GM moving ahead with salaried job cuts, says modest number in Canada

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GM hasn't said exactly when the other 2,000 salaried and contract jobs will be cut, although it will happen sometime this month.

Prior to announcing its workforce reduction plans, however, it offered a voluntary buyout to more than 17,000 employees with more than 12 years of experience.

General Motors Company (GM) today will begin firing 4,000 salaried employees in Canada and the United States as it copes with falling demand for combustion engine cars while transitioning to electric vehicles (EVs). Most work on components for internal combustion engines and discontinued auto models.

GM, as part of its statement Monday, reiterated the reasoning and timing of the cuts: "These actions are necessary to secure the future of the company, including preserving thousands of jobs in the US and globally".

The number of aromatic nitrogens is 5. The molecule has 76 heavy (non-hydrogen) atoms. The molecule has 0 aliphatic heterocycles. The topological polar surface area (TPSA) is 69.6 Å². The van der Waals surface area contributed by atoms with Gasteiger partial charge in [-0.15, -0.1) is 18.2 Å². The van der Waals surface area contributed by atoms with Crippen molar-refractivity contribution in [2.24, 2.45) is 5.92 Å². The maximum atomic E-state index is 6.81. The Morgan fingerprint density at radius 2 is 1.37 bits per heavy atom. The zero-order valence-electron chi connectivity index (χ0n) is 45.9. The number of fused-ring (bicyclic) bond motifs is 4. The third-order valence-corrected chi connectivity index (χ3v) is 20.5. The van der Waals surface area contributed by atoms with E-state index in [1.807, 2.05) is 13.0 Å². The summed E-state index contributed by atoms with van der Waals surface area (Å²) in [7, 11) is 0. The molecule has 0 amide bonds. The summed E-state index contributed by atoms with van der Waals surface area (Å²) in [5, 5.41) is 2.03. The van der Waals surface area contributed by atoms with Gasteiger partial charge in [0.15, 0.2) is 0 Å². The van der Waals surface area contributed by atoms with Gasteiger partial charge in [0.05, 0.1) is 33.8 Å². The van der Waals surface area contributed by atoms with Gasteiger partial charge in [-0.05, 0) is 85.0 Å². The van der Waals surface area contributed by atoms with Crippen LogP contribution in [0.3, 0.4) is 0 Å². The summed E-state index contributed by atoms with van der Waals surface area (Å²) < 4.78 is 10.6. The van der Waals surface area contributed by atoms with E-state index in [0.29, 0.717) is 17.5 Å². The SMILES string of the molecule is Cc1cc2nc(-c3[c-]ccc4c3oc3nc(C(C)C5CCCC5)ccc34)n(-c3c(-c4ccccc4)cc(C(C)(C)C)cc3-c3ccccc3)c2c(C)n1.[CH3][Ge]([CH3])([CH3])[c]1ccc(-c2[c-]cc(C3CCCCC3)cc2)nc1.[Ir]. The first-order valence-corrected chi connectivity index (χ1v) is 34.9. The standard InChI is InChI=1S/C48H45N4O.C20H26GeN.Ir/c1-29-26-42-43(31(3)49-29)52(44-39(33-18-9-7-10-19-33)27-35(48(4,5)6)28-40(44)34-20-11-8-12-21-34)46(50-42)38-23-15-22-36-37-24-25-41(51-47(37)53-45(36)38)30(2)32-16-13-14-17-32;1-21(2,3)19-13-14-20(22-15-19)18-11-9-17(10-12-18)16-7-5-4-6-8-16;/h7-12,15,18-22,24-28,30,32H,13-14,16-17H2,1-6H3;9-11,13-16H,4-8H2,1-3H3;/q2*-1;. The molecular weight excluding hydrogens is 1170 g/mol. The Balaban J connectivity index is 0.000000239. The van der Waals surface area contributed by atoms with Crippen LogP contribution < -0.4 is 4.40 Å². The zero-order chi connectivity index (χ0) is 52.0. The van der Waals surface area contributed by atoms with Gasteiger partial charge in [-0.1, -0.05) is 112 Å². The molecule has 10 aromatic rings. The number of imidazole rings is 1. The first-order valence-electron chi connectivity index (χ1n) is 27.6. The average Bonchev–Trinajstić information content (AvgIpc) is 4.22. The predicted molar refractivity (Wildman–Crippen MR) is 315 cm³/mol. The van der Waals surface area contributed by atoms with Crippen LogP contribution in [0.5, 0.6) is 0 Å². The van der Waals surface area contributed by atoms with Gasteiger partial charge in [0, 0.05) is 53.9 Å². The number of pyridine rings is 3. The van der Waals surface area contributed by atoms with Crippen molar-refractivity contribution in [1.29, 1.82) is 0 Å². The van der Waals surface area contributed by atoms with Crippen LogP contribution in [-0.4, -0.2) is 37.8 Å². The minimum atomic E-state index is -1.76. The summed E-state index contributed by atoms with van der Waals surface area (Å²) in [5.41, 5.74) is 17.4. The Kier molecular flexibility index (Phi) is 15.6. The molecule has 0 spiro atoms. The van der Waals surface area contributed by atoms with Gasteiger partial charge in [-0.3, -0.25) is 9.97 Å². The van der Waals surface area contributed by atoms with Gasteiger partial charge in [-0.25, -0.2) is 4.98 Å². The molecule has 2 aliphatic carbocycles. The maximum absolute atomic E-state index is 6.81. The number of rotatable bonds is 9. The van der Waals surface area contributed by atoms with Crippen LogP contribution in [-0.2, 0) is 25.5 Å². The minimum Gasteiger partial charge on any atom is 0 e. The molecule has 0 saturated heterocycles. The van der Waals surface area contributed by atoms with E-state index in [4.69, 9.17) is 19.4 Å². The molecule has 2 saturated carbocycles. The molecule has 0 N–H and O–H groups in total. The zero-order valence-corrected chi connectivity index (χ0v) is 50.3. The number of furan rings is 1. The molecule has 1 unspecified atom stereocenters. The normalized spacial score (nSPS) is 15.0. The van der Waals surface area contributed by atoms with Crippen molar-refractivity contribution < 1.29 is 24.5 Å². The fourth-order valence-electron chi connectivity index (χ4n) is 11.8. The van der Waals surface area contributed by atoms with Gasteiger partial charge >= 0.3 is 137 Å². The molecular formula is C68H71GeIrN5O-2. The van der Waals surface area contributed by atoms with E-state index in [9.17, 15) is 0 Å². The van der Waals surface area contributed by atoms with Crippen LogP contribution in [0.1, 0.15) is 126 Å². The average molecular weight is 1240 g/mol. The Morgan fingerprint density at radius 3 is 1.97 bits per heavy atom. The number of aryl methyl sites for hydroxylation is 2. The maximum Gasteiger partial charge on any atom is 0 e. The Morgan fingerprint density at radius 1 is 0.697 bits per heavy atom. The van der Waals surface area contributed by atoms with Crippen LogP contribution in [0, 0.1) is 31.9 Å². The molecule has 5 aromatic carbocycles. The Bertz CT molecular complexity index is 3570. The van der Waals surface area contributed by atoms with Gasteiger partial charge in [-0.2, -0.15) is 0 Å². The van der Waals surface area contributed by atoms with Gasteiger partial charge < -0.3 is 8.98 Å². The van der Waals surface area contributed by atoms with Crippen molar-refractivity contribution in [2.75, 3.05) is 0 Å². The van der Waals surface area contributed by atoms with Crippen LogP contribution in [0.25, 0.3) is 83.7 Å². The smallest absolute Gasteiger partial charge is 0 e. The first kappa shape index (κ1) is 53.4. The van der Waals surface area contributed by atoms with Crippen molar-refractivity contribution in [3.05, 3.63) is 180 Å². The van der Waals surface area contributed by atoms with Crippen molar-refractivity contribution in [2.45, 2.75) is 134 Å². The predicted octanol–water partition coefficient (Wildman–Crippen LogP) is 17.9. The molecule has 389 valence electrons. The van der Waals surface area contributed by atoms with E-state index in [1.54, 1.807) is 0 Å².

Industry trade journal Automotive News learned the lay-offs are part of an on-going restructuring effort envisioned as a way to make GM a leaner, more efficient, and more profitable company.

GM cut about 1,500 contract workers in December and said at that time that about 2,300 salaried workers had accepted buyouts, officials said.

Media reports estimated the total job cuts of salaried staff and union workers at about 14,000, including about 6,000 union workers. Last week the company laid off three senior people in its Washington office.

When GM CEO Mary Barra made the announcement, she met with legislators on Capitol Hill about why her company planned to close four American plants.

GM said in November it would end U.S. and Canadian production of the Chevrolet Cruze, Volt, Impala, the Buick LaCrosse and the Cadillac XTS and CT6 sedans.

But the automaker has taken serious heat for the plant closings and job cuts, with Barra facing days of critical meetings on Capitol Hill, as well as excoriating tweets from President Donald Trump.

GM said some 2,250 workers accepted severance agreements by November 19.